Wal-Mart's biggest rival in the United States, Target (NYSE:TGT), is growing its organic and natural brands. The company has a Simply Balanced line and also recently introduced its Made to Matter Collection, featuring 17 well known organic brands. Brands included are Chobani, Plum Organics (NYSE:CPB), Ella's Kitchen , Burt's Bees (NYSE:CLX), Kashi (NYSE:K), and others. Over 120 products are offered exclusive to Target for 6 months. A search on Target's website shows 230 Simply Balanced products available in stores and an additional 145 products available online, and also for in-store pickup.
Aside from other retailers, individual organic food companies could see a huge impact from Wal-Mart's increasing entry in the market. Annie's , for example, has a strong presence in grocery stores, including Target, where it has 76 products, including 8 exclusives. However, can the company's high profit items keep the growth up with competing lower priced sales?
Hain Celestial is the largest natural organic food and personal care company in the United States. I actually highlighted the company as an investment opportunity, despite a high price to earnings in a May 2013 article. At that time, I highlighted Hain's acquisition of Ella's Kitchen and the fact that Hain had hit nine consecutive quarters of double digit earnings per share growth. Since that article, shares are up 36%.
Shares of Hain now trade at $84.10 and appear slightly overvalued, trading at 27 times current expected earnings per share of $3.11. While I normally favor a high growth company like this for a long-term investment, Hain's growth is slowing, and Wal-Mart will pose a serious threat. Analysts see revenue growing 23.2% in fiscal 2014 and only 13.5% in fiscal 2015.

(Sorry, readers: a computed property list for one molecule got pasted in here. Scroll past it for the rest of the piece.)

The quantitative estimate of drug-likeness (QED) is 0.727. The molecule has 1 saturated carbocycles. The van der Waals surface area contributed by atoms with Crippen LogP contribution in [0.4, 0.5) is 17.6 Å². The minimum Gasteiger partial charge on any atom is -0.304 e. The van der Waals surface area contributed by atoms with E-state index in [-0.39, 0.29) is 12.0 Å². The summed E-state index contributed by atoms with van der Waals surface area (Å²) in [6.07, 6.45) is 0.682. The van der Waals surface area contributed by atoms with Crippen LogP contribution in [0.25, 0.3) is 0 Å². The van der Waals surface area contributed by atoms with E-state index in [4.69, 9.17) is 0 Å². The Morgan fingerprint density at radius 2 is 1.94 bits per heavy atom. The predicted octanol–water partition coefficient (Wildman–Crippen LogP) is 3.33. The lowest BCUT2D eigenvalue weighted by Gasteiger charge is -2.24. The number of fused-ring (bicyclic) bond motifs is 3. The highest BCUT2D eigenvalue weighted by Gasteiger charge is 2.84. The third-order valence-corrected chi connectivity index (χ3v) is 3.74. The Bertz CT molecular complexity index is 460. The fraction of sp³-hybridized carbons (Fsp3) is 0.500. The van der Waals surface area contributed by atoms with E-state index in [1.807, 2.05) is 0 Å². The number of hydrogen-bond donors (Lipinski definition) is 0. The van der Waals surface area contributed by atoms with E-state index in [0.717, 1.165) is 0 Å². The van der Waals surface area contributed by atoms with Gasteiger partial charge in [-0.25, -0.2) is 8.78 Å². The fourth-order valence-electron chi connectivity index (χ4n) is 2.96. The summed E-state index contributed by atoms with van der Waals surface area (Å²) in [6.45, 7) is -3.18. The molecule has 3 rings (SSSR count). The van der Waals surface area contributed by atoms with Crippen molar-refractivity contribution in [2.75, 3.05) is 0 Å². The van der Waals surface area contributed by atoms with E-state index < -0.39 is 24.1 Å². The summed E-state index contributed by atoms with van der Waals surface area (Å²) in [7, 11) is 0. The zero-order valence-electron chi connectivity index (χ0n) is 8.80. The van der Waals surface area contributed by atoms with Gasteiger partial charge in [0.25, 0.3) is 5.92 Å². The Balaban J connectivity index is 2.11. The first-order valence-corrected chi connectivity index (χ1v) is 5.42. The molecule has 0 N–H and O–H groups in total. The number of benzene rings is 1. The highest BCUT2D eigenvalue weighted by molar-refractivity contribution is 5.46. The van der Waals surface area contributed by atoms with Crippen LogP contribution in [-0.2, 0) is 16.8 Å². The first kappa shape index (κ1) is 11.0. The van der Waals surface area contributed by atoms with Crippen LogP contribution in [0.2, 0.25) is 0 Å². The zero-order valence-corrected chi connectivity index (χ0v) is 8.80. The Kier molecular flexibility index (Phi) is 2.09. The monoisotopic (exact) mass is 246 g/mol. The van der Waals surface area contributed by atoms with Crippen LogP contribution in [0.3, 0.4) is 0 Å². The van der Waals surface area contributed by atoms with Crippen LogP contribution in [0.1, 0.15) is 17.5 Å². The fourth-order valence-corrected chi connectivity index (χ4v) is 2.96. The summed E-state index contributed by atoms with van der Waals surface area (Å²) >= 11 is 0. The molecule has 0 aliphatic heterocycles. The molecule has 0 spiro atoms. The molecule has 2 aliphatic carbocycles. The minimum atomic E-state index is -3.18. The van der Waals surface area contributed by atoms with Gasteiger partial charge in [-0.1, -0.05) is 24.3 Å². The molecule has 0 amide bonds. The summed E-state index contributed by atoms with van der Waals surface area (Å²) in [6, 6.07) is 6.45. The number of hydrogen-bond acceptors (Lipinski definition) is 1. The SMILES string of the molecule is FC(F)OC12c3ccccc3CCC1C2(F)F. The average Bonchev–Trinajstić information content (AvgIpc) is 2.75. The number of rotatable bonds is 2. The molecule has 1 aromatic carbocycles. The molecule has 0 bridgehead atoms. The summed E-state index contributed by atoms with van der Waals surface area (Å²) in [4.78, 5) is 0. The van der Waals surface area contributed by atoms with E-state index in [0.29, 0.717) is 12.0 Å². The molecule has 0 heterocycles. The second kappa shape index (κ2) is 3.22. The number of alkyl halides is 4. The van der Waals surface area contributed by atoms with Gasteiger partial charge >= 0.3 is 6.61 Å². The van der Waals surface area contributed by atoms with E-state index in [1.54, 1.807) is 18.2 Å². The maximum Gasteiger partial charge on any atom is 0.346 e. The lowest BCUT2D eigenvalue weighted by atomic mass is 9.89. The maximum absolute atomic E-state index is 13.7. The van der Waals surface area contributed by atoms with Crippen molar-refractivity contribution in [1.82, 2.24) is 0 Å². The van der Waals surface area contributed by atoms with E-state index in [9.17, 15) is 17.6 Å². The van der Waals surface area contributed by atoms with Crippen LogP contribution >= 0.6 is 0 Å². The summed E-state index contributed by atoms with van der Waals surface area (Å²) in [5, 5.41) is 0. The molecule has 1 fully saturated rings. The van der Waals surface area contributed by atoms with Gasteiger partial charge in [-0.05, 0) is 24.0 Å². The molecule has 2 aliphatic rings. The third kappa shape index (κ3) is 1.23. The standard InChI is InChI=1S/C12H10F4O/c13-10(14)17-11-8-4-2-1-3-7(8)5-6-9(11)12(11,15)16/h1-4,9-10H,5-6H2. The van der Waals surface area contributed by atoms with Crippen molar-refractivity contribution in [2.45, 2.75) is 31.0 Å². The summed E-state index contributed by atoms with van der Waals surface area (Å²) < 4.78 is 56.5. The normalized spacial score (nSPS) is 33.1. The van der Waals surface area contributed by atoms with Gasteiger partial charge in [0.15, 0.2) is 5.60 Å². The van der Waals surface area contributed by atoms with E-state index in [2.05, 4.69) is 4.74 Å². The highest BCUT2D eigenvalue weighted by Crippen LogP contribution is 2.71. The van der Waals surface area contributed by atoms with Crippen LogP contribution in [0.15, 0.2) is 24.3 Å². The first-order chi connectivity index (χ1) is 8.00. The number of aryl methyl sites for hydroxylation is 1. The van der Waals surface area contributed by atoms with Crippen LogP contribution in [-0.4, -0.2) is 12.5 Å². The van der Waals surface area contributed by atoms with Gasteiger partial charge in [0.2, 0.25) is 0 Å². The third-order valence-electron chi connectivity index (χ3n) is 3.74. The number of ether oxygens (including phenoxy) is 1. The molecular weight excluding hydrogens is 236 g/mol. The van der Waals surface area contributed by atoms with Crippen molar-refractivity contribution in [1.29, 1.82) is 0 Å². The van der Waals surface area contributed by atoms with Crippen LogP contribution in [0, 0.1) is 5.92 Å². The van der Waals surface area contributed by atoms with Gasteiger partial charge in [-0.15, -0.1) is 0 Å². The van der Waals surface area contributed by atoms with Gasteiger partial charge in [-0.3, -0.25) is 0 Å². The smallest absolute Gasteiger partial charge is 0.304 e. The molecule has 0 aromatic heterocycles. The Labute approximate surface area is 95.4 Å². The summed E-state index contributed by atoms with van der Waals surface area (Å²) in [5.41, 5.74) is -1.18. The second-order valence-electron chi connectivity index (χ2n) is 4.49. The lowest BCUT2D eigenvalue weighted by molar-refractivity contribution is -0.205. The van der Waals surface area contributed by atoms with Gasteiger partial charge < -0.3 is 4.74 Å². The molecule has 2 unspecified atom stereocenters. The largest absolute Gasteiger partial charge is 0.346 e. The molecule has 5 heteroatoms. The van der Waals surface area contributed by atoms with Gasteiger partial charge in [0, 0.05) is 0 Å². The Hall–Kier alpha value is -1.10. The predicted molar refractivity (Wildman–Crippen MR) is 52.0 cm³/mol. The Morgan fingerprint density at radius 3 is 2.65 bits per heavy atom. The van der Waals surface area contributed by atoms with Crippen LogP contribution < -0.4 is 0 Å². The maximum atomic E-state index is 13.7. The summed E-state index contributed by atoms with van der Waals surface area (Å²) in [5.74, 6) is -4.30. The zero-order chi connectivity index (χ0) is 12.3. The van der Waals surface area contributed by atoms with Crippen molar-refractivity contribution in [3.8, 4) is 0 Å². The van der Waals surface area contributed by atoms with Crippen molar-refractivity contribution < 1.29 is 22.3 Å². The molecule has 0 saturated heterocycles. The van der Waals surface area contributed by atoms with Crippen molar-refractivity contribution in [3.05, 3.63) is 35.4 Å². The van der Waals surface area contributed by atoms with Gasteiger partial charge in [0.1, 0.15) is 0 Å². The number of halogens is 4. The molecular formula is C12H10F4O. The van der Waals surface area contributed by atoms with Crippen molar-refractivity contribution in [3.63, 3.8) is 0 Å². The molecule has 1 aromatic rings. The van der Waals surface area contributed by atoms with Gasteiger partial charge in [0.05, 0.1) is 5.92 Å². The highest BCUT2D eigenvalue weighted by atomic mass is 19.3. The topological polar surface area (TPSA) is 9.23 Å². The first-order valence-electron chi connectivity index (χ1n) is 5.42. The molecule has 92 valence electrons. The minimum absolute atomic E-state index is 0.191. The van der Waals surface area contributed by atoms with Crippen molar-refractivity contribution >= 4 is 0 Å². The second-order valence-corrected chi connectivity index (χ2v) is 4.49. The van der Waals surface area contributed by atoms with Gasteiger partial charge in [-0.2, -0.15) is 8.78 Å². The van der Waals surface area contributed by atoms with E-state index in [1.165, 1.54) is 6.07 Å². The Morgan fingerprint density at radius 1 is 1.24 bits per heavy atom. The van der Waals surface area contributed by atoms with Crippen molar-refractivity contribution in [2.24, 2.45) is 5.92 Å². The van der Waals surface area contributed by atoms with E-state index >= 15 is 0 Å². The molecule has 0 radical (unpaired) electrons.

Hain's CEO, Irwin Simon, appeared on CNBC Friday morning to discuss the Wal-Mart news. He discussed the growth in the organic market and seemed to not be concerned by saying, "Wal-Mart is a great customer." He also said customers will pay for good organic products. The difference here is Wal-Mart's new organic products will be 25% cheaper than Hain products. The company has more than 100 products in Wal-Mart stores today. I would take profits and stay away from Hain for now.
For General Mills (NYSE:GIS), the timing of the Wal-Mart announcement could be very bad. The company reported a poor third quarter that saw revenue and profits decline. Revenue declined 1% to $4.4 billion. The bright spots for the company were sales in Latin America and the Small Planet Foods segment. Small Planet Foods, which includes brands Cascadian Farms, Muir Glen, Larabar, and FoodShouldTasteGood, continues to be a huge growth source for General Mills.
Over the last nine months, net sales for the Small Planet Foods grew 8%, the highest increase of any category mentioned by General Mills. Broken down even further, the cereal from Small Planet Foods grew 1%, and the snacks from Small Planet Foods grew an amazing 23% over the last nine months. The search for "organic" on Wal-Mart listed Cascadian Farms and Muir Glen as top brands.
In fiscal 2013, General Mills saw total sales increase 7% to $17.8 billion. The growth was led by new businesses, which contributed 6% of the total growth. Fiscal 2014 has been rough for General Mills and if its strongest growth category faces competition, shares could feel more pressure going forward.
The organic packaged food market continues to grow in the United States, as customers try healthier food offerings. The lower price points will expand this market. Last year, the industry hit $12 billion in sales. The overall packaged food market in the United States had sales of $360 billion last year.
Investors can invest alongside Wal-Mart to capture growth in the organic market. However, for a huge company of Wal-Mart's scale, there isn't as much growth for investors to see. To me, the trade is more of a cautious play to stay away from current organic companies like Whole Foods and Hain Celestial.
Disclosure: I have no positions in any stocks mentioned, and no plans to initiate any positions within the next 72 hours. I wrote this article myself, and it expresses my own opinions. I am not receiving compensation for it (other than from Seeking Alpha). I have no business relationship with any company whose stock is mentioned in this article.